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I am presently working on an energy harvesting system using RF signals. I have read some of the other posts made on this topic and have learnt quite a few things. However, I have some questions that I would like answered just to clarify some doubts.

The intention is to acquire 2.4 GHz wi-fi signals from an AP (access point) to an antenna.

That antenna that I am planning to use is either a quarter wave whip antenna (with a ground plane) or a half wavelength dipole antenna tuned to 2.4 GHz. Since its omni-directional, I can expect the gain to be around 3 dBi. I am still unsure about which antenna would be most suitable. According to my theoretical study, a half wavelength is more appropriate as I can acquire more energy but then someone suggested a quarter wavelength is more suitable. Also, does it matter what type of end connection I require, e.g. SMA connection or a BNC? So I would like someone to shed some light on this or maybe link me to a web address so I can do my own research.

Next, assuming I have selected my antenna, I can expect it to have 50 ohm impedance (as this is generally the case). Now, I need to design an impedance matching circuit to ensure max power is obtained. In order to do this, I have to know what load impedance I have on my harvesting circuit. But here is the issue. Since I am designing the harvesting circuit, I actually don't know what the load impedance is. I understand how to design the impedance matching circuit mathematically speaking, however, without knowing the load impedance, I don't know how to work on this. A friend suggested I work on the next part of my harvesting circuit (which is the voltage multiplier circuit) and based on this, I will have a load impedance which I can use to calculate the impedance matching circuit. Once again, I need some assistance on this. Another source suggested I connect up a "dummy load", however, I need to do some more research on this and how it works.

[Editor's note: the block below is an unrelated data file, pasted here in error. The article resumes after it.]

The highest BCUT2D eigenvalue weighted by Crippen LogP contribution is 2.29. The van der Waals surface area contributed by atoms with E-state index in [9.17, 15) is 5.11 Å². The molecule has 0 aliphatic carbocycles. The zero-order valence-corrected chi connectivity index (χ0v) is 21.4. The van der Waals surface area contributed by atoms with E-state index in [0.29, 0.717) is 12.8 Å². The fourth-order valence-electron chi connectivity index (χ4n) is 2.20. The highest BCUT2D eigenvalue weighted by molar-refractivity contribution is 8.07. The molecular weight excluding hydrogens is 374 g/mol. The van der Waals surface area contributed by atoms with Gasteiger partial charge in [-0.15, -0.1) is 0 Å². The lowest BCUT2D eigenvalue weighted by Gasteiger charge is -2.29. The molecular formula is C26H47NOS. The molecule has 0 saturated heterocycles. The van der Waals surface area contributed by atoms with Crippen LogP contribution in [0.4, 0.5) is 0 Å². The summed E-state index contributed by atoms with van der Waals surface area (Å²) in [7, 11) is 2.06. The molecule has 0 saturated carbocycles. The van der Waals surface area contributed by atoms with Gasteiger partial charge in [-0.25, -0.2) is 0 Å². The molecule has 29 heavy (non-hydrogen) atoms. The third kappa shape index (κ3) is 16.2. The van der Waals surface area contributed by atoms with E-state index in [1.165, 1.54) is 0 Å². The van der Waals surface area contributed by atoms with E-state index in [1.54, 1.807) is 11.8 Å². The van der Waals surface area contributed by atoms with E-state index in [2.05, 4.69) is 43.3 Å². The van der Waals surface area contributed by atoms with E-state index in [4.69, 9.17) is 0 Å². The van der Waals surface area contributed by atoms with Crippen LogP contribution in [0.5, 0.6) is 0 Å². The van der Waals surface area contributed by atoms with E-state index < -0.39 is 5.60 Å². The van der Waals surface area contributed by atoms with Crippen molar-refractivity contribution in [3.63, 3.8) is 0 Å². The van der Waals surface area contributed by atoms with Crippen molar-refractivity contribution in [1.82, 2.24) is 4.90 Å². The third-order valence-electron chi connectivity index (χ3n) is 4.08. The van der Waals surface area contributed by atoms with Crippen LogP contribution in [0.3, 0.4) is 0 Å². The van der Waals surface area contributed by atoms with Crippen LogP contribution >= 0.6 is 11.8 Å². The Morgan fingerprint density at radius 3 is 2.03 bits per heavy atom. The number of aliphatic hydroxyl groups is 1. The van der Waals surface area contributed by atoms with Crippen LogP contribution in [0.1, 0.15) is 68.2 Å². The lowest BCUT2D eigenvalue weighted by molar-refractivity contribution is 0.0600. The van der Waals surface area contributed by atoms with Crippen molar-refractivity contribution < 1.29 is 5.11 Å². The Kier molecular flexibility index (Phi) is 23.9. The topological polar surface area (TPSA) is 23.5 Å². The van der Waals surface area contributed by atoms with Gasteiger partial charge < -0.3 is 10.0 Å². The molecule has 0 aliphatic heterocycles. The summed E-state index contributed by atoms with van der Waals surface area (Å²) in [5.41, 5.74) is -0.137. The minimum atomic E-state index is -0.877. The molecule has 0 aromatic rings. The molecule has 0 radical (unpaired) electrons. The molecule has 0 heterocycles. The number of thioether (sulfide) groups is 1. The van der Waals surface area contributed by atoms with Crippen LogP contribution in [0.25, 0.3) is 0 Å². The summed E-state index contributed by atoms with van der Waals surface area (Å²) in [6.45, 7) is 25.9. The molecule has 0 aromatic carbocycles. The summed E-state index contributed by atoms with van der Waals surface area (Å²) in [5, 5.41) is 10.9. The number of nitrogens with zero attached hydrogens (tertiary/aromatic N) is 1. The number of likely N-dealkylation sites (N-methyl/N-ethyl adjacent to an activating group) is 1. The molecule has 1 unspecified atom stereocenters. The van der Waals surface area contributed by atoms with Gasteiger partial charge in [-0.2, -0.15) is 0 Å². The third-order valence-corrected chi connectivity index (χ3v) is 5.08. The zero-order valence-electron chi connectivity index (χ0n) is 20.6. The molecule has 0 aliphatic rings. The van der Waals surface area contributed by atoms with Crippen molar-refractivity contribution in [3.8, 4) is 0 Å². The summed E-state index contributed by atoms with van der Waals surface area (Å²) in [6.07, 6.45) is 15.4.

So to summarize,

1) Which antenna is more suitable for this project? A half wavelength dipole antenna or a quarter wavelength whip antenna with a ground plane?

2) What kind of end connection is needed? E.G. SMA?

3) How do I calculate the load impedance in order to calculate the inductor/capacitor value required for the impedance matching circuit?

The circuit that I intend to design is given in the diagram.

http://postimg.org/image/bxaaj3ywt/68b48acb/

Any tips or ideas I should think about would help. I am still learning. If there are any questions, please let me know.

Regards

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  • \$\begingroup\$ λ/4 is suitable for capturing the signal. You need longer for capturing the energy. All 200mW of it. \$\endgroup\$ – Ignacio Vazquez-Abrams Jul 27 '14 at 3:28
  • \$\begingroup\$ Thanks for the reply. But doesn't a quarter wavelength half the energy I am capturing as compared to a half-wavelength dipole? \$\endgroup\$ – Pheezy Jul 27 '14 at 3:33
  • \$\begingroup\$ Do a sanity check first - how much energy do you think you'll be able to recover (or need to recover), and at what range? \$\endgroup\$ – W5VO Jul 27 '14 at 3:42
  • \$\begingroup\$ If you have a WiFi adapter that can display dBm (most can with appropriate software) you could attach the antenna and convert that into mW for a rough estimate of power. Although I suspect the answer might come out in the order of nW. \$\endgroup\$ – PeterJ Jul 27 '14 at 3:45
  • \$\begingroup\$ Very low levels of energy. Using the Friss Equation and the FSPL, I calculated that in the most ideal of cases using 3 dBi gain antennas, At a meter's distance from the Wi-Fi source, an antenna can capture -12 dBm (0.06 mW). \$\endgroup\$ – Pheezy Jul 27 '14 at 3:48
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1) Which antenna is more suitable for this project? A half wavelength dipole antenna or a quarter wavelength whip antenna with a ground plane?

The choice of quarter wave or half wave depends on how good your ground system is. If you can supply a good solid ground plane then the quarter wave will provide about the same level of performance. A bigger gain would be with a directional antenna that you could point at the radiation source either actively by phasing it or physically by rotating it.

2) What kind of end connection is needed? E.G. SMA?

Whatever fits your design, but SMA is good for high frequency use.

3) How do I calculate the load impedance in order to calculate the inductor/capacitor value required for the impedance matching circuit?

If you are designing your own antenna you need a network analyzer to measure your antenna and fine tune the network. Even if you aren't making your own antenna a network analyzer is the best way to verify your impedance match is correct.

Don't expect to "harvest" much power as you'll be lucky to get miliwatts. Better off going for a large nearby FM or TV signal than WiFi

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You really also want to consider what loading you put on the antenna. If you terminate into a 50 ohm resistor to GND almost all of the acquired energy gets absorbed as heating in the 50 ohm termination!!

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